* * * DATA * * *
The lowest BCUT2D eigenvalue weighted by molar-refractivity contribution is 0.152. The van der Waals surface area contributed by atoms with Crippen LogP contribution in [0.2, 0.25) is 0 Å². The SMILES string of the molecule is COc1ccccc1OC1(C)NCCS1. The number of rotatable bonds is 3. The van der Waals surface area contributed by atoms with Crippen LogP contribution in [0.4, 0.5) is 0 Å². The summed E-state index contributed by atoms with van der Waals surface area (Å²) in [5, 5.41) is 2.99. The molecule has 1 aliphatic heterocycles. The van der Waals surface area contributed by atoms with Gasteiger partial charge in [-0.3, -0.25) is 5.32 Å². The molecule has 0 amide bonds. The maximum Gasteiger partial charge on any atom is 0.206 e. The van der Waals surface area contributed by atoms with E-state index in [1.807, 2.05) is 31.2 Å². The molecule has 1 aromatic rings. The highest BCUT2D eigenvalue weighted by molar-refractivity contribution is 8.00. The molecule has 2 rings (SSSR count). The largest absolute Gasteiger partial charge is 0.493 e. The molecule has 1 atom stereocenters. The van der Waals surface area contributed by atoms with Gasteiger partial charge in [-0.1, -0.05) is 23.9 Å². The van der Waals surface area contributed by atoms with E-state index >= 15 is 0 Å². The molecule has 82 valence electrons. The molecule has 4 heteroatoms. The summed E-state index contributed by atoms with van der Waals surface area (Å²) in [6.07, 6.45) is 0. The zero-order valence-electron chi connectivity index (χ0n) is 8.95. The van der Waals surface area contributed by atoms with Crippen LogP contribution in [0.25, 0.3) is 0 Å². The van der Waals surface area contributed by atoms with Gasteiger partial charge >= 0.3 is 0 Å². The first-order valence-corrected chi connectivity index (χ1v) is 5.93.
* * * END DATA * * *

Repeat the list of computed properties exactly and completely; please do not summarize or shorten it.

The lowest BCUT2D eigenvalue weighted by molar-refractivity contribution is 0.152. The van der Waals surface area contributed by atoms with Crippen LogP contribution in [0.2, 0.25) is 0 Å². The SMILES string of the molecule is COc1ccccc1OC1(C)NCCS1. The number of rotatable bonds is 3. The van der Waals surface area contributed by atoms with Crippen LogP contribution in [0.4, 0.5) is 0 Å². The summed E-state index contributed by atoms with van der Waals surface area (Å²) in [5, 5.41) is 2.99. The molecule has 1 aliphatic heterocycles. The van der Waals surface area contributed by atoms with Gasteiger partial charge in [-0.3, -0.25) is 5.32 Å². The molecule has 0 amide bonds. The maximum Gasteiger partial charge on any atom is 0.206 e. The van der Waals surface area contributed by atoms with E-state index in [1.807, 2.05) is 31.2 Å². The molecule has 1 aromatic rings. The highest BCUT2D eigenvalue weighted by molar-refractivity contribution is 8.00. The molecule has 2 rings (SSSR count). The largest absolute Gasteiger partial charge is 0.493 e. The molecule has 1 atom stereocenters. The van der Waals surface area contributed by atoms with Gasteiger partial charge in [-0.1, -0.05) is 23.9 Å². The van der Waals surface area contributed by atoms with E-state index >= 15 is 0 Å². The molecule has 82 valence electrons. The molecule has 4 heteroatoms. The summed E-state index contributed by atoms with van der Waals surface area (Å²) in [6.07, 6.45) is 0. The zero-order valence-electron chi connectivity index (χ0n) is 8.95. The van der Waals surface area contributed by atoms with Crippen LogP contribution in [0.25, 0.3) is 0 Å². The van der Waals surface area contributed by atoms with Gasteiger partial charge >= 0.3 is 0 Å². The first-order valence-corrected chi connectivity index (χ1v) is 5.93.